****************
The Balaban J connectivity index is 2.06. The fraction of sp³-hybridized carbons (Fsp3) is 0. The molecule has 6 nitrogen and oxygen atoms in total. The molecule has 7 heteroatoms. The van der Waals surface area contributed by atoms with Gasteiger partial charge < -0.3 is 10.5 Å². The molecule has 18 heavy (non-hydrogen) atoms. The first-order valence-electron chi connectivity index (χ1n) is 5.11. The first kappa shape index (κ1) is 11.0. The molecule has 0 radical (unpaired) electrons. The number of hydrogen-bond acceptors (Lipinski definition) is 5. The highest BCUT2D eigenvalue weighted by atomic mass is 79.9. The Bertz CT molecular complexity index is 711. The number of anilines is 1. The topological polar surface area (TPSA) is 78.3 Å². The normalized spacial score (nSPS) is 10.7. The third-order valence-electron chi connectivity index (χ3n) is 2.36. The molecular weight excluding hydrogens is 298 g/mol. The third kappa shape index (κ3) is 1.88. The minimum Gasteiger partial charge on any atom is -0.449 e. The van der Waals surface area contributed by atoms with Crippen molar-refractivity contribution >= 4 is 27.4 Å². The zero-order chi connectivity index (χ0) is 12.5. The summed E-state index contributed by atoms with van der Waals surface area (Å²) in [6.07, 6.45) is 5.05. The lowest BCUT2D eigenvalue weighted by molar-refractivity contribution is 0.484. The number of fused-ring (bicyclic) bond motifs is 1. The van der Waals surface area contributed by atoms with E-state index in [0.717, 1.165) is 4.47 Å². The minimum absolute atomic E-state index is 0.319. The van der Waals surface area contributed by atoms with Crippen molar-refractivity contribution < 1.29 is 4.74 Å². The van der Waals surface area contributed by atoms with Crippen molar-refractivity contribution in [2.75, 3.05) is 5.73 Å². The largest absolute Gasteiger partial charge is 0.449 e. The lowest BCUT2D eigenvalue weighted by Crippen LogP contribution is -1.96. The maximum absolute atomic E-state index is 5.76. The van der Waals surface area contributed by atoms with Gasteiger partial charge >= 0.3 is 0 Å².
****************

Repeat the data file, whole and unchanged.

The Balaban J connectivity index is 2.06. The fraction of sp³-hybridized carbons (Fsp3) is 0. The molecule has 6 nitrogen and oxygen atoms in total. The molecule has 7 heteroatoms. The van der Waals surface area contributed by atoms with Gasteiger partial charge < -0.3 is 10.5 Å². The molecule has 18 heavy (non-hydrogen) atoms. The first-order valence-electron chi connectivity index (χ1n) is 5.11. The first kappa shape index (κ1) is 11.0. The molecule has 0 radical (unpaired) electrons. The number of hydrogen-bond acceptors (Lipinski definition) is 5. The highest BCUT2D eigenvalue weighted by atomic mass is 79.9. The Bertz CT molecular complexity index is 711. The number of anilines is 1. The topological polar surface area (TPSA) is 78.3 Å². The normalized spacial score (nSPS) is 10.7. The third-order valence-electron chi connectivity index (χ3n) is 2.36. The molecular weight excluding hydrogens is 298 g/mol. The third kappa shape index (κ3) is 1.88. The minimum Gasteiger partial charge on any atom is -0.449 e. The van der Waals surface area contributed by atoms with Crippen molar-refractivity contribution >= 4 is 27.4 Å². The zero-order chi connectivity index (χ0) is 12.5. The summed E-state index contributed by atoms with van der Waals surface area (Å²) in [6.07, 6.45) is 5.05. The lowest BCUT2D eigenvalue weighted by molar-refractivity contribution is 0.484. The number of fused-ring (bicyclic) bond motifs is 1. The van der Waals surface area contributed by atoms with E-state index in [0.717, 1.165) is 4.47 Å². The minimum absolute atomic E-state index is 0.319. The van der Waals surface area contributed by atoms with Crippen molar-refractivity contribution < 1.29 is 4.74 Å². The van der Waals surface area contributed by atoms with Crippen molar-refractivity contribution in [2.75, 3.05) is 5.73 Å². The largest absolute Gasteiger partial charge is 0.449 e. The lowest BCUT2D eigenvalue weighted by Crippen LogP contribution is -1.96. The maximum absolute atomic E-state index is 5.76. The van der Waals surface area contributed by atoms with Gasteiger partial charge >= 0.3 is 0 Å².